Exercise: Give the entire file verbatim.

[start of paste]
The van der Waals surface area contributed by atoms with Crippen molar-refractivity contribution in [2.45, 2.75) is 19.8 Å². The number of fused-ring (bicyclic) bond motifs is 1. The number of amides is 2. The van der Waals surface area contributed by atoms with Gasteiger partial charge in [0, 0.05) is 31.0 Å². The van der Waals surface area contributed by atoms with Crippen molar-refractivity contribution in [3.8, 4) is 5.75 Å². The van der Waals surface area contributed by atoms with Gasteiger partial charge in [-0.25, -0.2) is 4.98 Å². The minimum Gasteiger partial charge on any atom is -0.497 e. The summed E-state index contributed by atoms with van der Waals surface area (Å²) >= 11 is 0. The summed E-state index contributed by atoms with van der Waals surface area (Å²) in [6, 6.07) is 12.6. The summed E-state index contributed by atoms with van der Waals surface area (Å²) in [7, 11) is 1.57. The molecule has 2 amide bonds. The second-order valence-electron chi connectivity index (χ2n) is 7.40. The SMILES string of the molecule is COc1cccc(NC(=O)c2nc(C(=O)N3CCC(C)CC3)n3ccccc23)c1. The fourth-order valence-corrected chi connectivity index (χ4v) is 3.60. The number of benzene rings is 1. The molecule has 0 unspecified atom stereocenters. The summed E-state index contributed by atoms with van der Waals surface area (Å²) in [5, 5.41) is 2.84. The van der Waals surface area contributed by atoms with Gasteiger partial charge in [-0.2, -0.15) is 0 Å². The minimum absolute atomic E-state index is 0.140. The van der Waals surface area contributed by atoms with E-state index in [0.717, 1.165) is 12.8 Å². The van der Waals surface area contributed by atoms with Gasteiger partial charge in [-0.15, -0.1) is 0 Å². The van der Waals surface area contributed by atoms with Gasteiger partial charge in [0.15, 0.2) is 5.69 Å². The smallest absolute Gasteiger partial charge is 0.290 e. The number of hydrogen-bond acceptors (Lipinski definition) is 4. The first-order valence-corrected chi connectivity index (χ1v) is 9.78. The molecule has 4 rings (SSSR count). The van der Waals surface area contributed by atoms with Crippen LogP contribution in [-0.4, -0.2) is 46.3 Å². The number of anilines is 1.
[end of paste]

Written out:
The van der Waals surface area contributed by atoms with Crippen molar-refractivity contribution in [2.45, 2.75) is 19.8 Å². The number of fused-ring (bicyclic) bond motifs is 1. The number of amides is 2. The van der Waals surface area contributed by atoms with Gasteiger partial charge in [0, 0.05) is 31.0 Å². The van der Waals surface area contributed by atoms with Crippen molar-refractivity contribution in [3.8, 4) is 5.75 Å². The van der Waals surface area contributed by atoms with Gasteiger partial charge in [-0.25, -0.2) is 4.98 Å². The minimum Gasteiger partial charge on any atom is -0.497 e. The summed E-state index contributed by atoms with van der Waals surface area (Å²) >= 11 is 0. The summed E-state index contributed by atoms with van der Waals surface area (Å²) in [6, 6.07) is 12.6. The summed E-state index contributed by atoms with van der Waals surface area (Å²) in [7, 11) is 1.57. The molecule has 2 amide bonds. The second-order valence-electron chi connectivity index (χ2n) is 7.40. The SMILES string of the molecule is COc1cccc(NC(=O)c2nc(C(=O)N3CCC(C)CC3)n3ccccc23)c1. The fourth-order valence-corrected chi connectivity index (χ4v) is 3.60. The number of benzene rings is 1. The molecule has 0 unspecified atom stereocenters. The summed E-state index contributed by atoms with van der Waals surface area (Å²) in [5, 5.41) is 2.84. The van der Waals surface area contributed by atoms with Gasteiger partial charge in [-0.2, -0.15) is 0 Å². The minimum absolute atomic E-state index is 0.140. The van der Waals surface area contributed by atoms with E-state index in [0.717, 1.165) is 12.8 Å². The van der Waals surface area contributed by atoms with Gasteiger partial charge in [-0.15, -0.1) is 0 Å². The van der Waals surface area contributed by atoms with Gasteiger partial charge in [0.15, 0.2) is 5.69 Å². The smallest absolute Gasteiger partial charge is 0.290 e. The number of hydrogen-bond acceptors (Lipinski definition) is 4. The first-order valence-corrected chi connectivity index (χ1v) is 9.78. The molecule has 4 rings (SSSR count). The van der Waals surface area contributed by atoms with Crippen LogP contribution in [-0.4, -0.2) is 46.3 Å². The number of anilines is 1.